Flexible Spending Accounts: How to Save Money with Your Pre-Tax Dollars

Carrie Beth Brown Health Guide November 12, 2012
  • Living with chronic health issues like Rheumatoid Arthritis is expensive. My article last month focused on how to save money on your prescriptions. This month, with so many people getting ready to enroll in benefits for the next year, I wanted to talk about a great way to save money on EVERY aspect of your health care. It's called an FSA, which stands for Flexible Spending Account. Many businesses offer this benefit to their employees but as many as 46% of employees pass it up. They may not understand exactly how it works or how it can save them money. Once you understand how much an FSA account can save you, you'll be wondering why you haven't used it all along!

     

    What is a Flexible Spending Account (FSA)?

    An FSA is an employer offered opportunity to set aside money from your paycheck into a special savings account to use for medical expenses throughout the year. The money is deducted from your paycheck BEFORE income taxes are calculated on your pay. This can reduce your total income tax per year because you're paying for all your medical related expenses with pre-tax dollars.

     

    How does it work?

    An FSA is a special "spending account" that lasts for one calendar year. You must spend what you put into it by the end of the year you enroll in it. During the previous year's open enrollment, you decide how much money you want to put aside for the next full year (the limit will be $2,500 in 2013). Let's use $1,200 as an example for the total amount we want to put into our FSA. With each paycheck during the year you elect to use an FSA, an equal portion of your total amount is deducted from your paycheck before taxes. If we use the $1,200 example and you are paid twice a month, $50 comes out of each paycheck (x24 paychecks = $1,200).

     

    As for spending that money, there are usually two options. First, many companies now offer a debit card for ease of use. Some companies still require you to submit your receipts for reimbursement. Regardless of which option your FSA uses, your TOTAL yearly amount that you decide to put into your FSA is available IMMEDIATELY at the first of the year, even though it will take you all year to pay into it. That's right...every dime of it can be used in the very first month if needed without any penalty. So if you have surgery scheduled in January and know you're going to have a $500 deductible for it plus other costs, your FSA account can pay for it all and you still only see that same deduction from your paycheck all year long!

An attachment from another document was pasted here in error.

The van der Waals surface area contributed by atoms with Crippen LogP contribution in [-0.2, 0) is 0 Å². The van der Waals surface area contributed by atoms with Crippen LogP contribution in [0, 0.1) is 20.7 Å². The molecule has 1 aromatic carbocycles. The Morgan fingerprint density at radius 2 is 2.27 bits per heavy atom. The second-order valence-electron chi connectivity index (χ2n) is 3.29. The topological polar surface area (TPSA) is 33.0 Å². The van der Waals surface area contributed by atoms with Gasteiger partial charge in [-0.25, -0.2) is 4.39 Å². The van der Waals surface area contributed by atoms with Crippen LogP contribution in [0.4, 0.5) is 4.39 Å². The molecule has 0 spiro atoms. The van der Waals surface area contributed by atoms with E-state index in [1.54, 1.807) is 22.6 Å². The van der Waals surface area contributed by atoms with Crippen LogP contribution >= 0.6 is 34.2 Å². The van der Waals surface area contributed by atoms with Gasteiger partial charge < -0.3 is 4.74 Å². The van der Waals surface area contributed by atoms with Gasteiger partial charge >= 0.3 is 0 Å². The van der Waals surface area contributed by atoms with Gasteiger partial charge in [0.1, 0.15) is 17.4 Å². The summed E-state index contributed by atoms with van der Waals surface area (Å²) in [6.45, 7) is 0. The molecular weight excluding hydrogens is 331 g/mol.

What can I spend my money on?

    You may use your FSA money for any "qualifying expense" that is listed by the IRS. Qualifying expenses include just about everything related to your medical care like insurance premiums, co-pays, co-insurance, doctor visits, prescription drugs, durable medical equipment (i.e., wheelchairs, prosthetics, etc), eyeglasses, dental and more. You may also be able to use your FSA for day care for children or dependent adults. Be sure to check the official guide for using your FSA on the IRS website before you spend to avoid any penalties. And always remember to keep your receipts for everything you spend your FSA money on, even if you use an FSA debit card.

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    How can it save me money?

    FSA monies are deducted from your paycheck before taxes. This can add up to huge saving for you. For example, the average household tax bracket is about 25%. If you spend $500 on health related costs after you've paid taxes on it, then you had to earn approximately $675 to have that $500 in hand! But if you put that money directly into an FSA, there is no tax money taken out of it so you only have to earn $500 to spend $500. You essentially save 25% on all your out of pocket health care expenses that you pay for with your FSA account!

     

    What are the limitations?

    The only limitation to an FSA is that you have to use whatever money you put aside by the end of the calendar year in which you enrolled. So, it's really important to take a realistic look at all your upcoming yearly health care costs before you decide how much to put aside each year. Sometimes companies will offer an extension to use remaining funds through the 15th of February, but not always, so best to check with your company for details. Plan carefully. Once you enroll, you can't change your savings amount unless you have a qualifying event like getting married, divorced or having a child.

     

    What happens if I leave my company?

    If you leave your company, whether through lay-offs, moving to disability or getting fired, and have already spent more money than has been deducted from your paycheck, the money is yours to keep. If you haven't spent all your money, the FSA is usually covered by COBRA laws (Consolidated Omnibus Budget Reconciliation Act) and you can decide if you want to keep the account open and continue paying into it after you have left the company.

     

    Setting up a Flexible Spending Account can be an easy way to save extra money on annual health care expenses for you and your family. With open enrollment dates coming up for the new year, now is the time to take advantage of this cost saver. Check with your employer’s human resources department to find out if your company offers it as part of their benefit package.

     

     

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    Carrie Beth Brown is the author of the blog Dancing in the Rain.